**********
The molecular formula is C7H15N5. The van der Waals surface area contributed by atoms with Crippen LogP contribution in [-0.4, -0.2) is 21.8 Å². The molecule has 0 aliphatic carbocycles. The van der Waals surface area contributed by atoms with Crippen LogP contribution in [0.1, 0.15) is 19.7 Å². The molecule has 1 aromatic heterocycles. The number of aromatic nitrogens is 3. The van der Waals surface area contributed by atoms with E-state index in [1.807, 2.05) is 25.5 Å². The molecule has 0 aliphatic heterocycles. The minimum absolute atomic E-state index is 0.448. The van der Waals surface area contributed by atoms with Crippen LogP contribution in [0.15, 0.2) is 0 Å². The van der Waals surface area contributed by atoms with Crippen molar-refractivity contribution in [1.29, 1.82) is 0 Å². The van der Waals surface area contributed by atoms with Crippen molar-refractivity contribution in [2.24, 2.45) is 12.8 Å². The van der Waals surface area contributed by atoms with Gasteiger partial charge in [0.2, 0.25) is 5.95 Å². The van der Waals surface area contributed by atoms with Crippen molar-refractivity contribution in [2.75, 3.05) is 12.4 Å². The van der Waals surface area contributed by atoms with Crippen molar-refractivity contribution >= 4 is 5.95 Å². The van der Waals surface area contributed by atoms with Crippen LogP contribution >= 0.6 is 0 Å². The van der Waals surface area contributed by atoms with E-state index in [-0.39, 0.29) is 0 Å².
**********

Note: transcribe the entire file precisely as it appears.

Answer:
The molecular formula is C7H15N5. The van der Waals surface area contributed by atoms with Crippen LogP contribution in [-0.4, -0.2) is 21.8 Å². The molecule has 0 aliphatic carbocycles. The van der Waals surface area contributed by atoms with Crippen LogP contribution in [0.1, 0.15) is 19.7 Å². The molecule has 1 aromatic heterocycles. The number of aromatic nitrogens is 3. The van der Waals surface area contributed by atoms with E-state index in [1.807, 2.05) is 25.5 Å². The molecule has 0 aliphatic heterocycles. The minimum absolute atomic E-state index is 0.448. The van der Waals surface area contributed by atoms with Crippen LogP contribution in [0.15, 0.2) is 0 Å². The van der Waals surface area contributed by atoms with Crippen molar-refractivity contribution in [1.29, 1.82) is 0 Å². The van der Waals surface area contributed by atoms with Crippen molar-refractivity contribution in [2.24, 2.45) is 12.8 Å². The van der Waals surface area contributed by atoms with Gasteiger partial charge in [0.2, 0.25) is 5.95 Å². The van der Waals surface area contributed by atoms with Crippen molar-refractivity contribution in [2.75, 3.05) is 12.4 Å². The van der Waals surface area contributed by atoms with Crippen molar-refractivity contribution >= 4 is 5.95 Å². The van der Waals surface area contributed by atoms with Crippen LogP contribution >= 0.6 is 0 Å². The van der Waals surface area contributed by atoms with E-state index in [-0.39, 0.29) is 0 Å².